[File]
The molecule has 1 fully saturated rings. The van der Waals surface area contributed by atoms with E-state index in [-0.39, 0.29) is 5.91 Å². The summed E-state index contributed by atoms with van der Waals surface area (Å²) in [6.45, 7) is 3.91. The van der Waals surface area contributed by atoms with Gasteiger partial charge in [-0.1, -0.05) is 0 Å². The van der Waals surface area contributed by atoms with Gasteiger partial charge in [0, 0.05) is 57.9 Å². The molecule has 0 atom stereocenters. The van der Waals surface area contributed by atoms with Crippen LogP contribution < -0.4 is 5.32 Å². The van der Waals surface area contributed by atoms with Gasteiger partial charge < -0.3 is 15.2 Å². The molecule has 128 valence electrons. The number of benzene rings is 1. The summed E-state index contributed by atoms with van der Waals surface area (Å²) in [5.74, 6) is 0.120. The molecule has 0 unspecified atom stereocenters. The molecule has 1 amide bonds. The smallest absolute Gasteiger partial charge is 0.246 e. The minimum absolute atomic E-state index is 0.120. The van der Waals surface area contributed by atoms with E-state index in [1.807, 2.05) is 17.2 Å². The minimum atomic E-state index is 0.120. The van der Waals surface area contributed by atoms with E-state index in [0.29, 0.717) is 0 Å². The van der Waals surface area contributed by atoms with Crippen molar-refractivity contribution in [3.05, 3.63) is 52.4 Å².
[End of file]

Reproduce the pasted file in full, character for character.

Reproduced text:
The molecule has 1 fully saturated rings. The van der Waals surface area contributed by atoms with E-state index in [-0.39, 0.29) is 5.91 Å². The summed E-state index contributed by atoms with van der Waals surface area (Å²) in [6.45, 7) is 3.91. The van der Waals surface area contributed by atoms with Gasteiger partial charge in [-0.1, -0.05) is 0 Å². The van der Waals surface area contributed by atoms with Gasteiger partial charge in [0, 0.05) is 57.9 Å². The molecule has 0 atom stereocenters. The van der Waals surface area contributed by atoms with Crippen LogP contribution < -0.4 is 5.32 Å². The van der Waals surface area contributed by atoms with Gasteiger partial charge < -0.3 is 15.2 Å². The molecule has 128 valence electrons. The number of benzene rings is 1. The summed E-state index contributed by atoms with van der Waals surface area (Å²) in [5.74, 6) is 0.120. The molecule has 0 unspecified atom stereocenters. The molecule has 1 amide bonds. The smallest absolute Gasteiger partial charge is 0.246 e. The minimum absolute atomic E-state index is 0.120. The van der Waals surface area contributed by atoms with E-state index in [1.807, 2.05) is 17.2 Å². The minimum atomic E-state index is 0.120. The van der Waals surface area contributed by atoms with E-state index in [0.29, 0.717) is 0 Å². The van der Waals surface area contributed by atoms with Crippen molar-refractivity contribution in [3.05, 3.63) is 52.4 Å².